As far as costs are concerned, Bob Rickwood compared a VideoMeet subscription to a "typical [on-premises] infrastructure solution" capable of supporting up to 25 users. While the former might cost around £1,300 a month (and support up to four concurrent 25-user conferences), the latter might cost £125,000 upfront for the MCU (Multipoint Control Unit) and £1,500 a month for maintenance.

On the face of it, VideoMeet has a lot going for it. Next, we're going to have a hands-on look at the service, and report back in the shape of a full review.

Topic: Reviews

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Charles has been in tech publishing since the late 1980s, starting with Reed's Practical Computing, then moving to Ziff-Davis to help launch the UK version of PC Magazine in 1992. ZDNet came looking for a Reviews Editor in 2000, and he's been here ever since.

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2 comments
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  • Having been around video for years now - and around companies that have innovated in efforts to push the industry forward - it's great to see cloud-based video conferencing services spreading. And good to see you writing about it. Anything that makes it a reality to do ad-hoc video calling in the same way we launch a voice call, is progress. Video is still dominated by the larger vendors, and they seem to have done little so far to make ad-hoc (or for that matter SMB use) a reality. On this point there was also an excellent post by the folks at Vidtel on this earlier this week: http://vidtel.com/community/whats-wrong-with-the-video-conferencing-industry/.

    Indeed we need companies like BJN, Vidtel and others to push video into the true mainstream. People only adopt interface technologies when they have a chance to use them regularly. Once you use video, it gets harder to go back. We should encourage all these companies - and the investors behind them - to keep moving ahead.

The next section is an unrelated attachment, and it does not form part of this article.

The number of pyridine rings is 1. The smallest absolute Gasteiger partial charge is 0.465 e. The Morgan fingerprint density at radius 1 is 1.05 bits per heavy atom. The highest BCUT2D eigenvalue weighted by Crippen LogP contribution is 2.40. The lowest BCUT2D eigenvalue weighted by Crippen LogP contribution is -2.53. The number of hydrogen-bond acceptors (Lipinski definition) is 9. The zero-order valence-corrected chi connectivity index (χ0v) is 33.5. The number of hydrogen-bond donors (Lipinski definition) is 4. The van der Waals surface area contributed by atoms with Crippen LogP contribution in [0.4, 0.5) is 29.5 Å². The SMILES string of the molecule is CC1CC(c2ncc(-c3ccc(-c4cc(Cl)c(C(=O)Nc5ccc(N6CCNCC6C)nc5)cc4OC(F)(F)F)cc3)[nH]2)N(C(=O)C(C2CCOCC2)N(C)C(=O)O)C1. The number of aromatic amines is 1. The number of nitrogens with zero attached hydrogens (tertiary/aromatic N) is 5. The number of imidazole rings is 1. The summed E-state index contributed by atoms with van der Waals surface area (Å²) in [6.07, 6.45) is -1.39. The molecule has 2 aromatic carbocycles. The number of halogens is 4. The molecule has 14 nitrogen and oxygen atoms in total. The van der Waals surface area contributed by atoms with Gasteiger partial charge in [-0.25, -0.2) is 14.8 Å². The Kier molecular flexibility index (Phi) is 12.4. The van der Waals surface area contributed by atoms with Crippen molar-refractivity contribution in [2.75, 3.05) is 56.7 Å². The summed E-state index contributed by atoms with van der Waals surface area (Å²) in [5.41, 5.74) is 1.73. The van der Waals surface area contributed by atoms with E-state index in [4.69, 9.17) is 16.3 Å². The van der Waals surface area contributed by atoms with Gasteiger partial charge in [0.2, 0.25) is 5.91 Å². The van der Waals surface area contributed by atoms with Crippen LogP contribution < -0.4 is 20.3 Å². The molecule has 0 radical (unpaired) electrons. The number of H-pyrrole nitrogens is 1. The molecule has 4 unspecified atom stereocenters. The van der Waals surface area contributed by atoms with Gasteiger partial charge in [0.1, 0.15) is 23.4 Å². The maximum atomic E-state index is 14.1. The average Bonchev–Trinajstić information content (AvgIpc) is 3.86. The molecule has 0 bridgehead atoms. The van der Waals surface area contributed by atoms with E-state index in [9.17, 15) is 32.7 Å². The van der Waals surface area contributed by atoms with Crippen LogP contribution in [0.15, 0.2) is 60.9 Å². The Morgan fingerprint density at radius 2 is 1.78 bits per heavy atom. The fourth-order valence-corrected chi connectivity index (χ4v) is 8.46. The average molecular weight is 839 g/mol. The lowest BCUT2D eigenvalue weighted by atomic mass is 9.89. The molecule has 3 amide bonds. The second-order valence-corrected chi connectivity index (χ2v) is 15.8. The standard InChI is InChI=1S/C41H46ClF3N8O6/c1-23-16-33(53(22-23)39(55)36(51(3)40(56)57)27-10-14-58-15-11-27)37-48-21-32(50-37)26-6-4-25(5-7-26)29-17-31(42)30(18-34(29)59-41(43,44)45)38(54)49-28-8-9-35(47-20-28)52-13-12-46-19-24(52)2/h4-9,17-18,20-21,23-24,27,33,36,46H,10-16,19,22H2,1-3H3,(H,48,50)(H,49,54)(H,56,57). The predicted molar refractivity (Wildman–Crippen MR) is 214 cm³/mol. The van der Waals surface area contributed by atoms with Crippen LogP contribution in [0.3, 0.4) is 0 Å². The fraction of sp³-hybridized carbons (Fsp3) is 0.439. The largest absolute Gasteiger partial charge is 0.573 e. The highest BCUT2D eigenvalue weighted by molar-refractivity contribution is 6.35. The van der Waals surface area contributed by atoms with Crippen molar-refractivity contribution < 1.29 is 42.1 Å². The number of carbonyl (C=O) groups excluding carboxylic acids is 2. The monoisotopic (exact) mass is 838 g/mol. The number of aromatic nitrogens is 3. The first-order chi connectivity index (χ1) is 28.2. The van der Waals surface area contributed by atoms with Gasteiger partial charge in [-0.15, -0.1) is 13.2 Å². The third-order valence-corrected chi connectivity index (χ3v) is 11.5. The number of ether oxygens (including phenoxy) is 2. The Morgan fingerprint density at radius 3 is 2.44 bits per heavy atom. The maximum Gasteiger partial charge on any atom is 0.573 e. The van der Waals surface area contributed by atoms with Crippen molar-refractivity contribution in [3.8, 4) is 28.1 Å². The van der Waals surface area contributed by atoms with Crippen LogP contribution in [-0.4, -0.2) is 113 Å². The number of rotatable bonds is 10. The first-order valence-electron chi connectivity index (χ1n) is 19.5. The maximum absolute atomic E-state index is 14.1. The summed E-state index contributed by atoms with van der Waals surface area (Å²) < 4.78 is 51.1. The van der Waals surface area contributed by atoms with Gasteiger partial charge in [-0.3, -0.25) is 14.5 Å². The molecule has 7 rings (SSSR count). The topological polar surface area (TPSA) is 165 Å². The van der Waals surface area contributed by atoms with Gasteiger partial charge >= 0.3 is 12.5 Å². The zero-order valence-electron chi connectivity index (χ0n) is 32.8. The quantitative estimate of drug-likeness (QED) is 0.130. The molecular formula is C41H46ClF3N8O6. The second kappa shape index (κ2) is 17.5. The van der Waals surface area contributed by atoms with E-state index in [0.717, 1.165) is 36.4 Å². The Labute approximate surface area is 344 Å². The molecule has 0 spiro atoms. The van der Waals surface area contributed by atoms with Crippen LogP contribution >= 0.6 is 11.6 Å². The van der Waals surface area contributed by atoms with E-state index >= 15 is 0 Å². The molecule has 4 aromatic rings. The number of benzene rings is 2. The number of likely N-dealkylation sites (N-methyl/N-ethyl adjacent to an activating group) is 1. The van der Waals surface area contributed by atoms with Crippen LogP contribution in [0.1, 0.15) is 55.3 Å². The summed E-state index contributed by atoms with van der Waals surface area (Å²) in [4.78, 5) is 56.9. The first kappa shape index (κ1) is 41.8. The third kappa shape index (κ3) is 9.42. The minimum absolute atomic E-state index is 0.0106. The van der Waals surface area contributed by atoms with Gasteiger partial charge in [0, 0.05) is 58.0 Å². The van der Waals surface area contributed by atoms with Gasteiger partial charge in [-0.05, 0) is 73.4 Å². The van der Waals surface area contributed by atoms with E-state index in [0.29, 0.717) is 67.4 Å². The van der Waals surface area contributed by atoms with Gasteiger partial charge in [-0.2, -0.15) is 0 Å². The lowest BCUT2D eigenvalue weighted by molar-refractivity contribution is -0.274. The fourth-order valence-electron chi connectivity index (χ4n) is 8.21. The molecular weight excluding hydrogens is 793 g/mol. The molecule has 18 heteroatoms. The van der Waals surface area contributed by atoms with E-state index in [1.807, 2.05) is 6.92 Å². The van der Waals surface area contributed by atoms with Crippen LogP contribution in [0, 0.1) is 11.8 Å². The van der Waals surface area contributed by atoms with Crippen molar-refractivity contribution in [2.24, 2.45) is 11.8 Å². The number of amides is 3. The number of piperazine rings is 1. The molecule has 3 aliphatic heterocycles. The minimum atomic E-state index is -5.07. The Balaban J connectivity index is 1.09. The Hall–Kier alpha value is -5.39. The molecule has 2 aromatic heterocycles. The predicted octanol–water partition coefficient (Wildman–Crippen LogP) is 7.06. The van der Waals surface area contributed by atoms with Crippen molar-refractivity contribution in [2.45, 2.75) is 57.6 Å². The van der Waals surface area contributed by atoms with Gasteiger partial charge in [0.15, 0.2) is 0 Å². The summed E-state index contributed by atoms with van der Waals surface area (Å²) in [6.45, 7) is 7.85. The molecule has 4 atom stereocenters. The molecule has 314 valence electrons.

Lastly, I assume this piece is more about pushing education on cloud-based video and less about positioning one competitor versus the other. I do recognize that companies like BJN and Vidtel are competitors, but if video really is the new voice, there will be plenty of room for them and more. To this point, I find it a bit one-sided to suggest that BJN is 'unique' in being both cloud-based and endpoint-agnostic. While I don't know BJN personally, I do know Vidtel and imagine they would counter this point. Same goes for suggesting BJN has such a significant lead. Vidtel has been at this since 2008. And Glowpoint may also think otherwise. The point is all of them are doing more than legacy vendors have done to push video out to the masses.

    It's a good and timely article. The more all of these entrepreneurs can get support and exposure like this, the sooner we will all be using video....more than voice.
    larrylisser
  • @larrylisser Thanks for the feedback; you're quite right to surmise that the article's main point was to inform about developments in cloud-based video communication (using BJN/VideoMeet as the 'handle'). When it comes to positioning competitors against one another, that's a job for a full review, which will follow in due course.
    Charles McLellan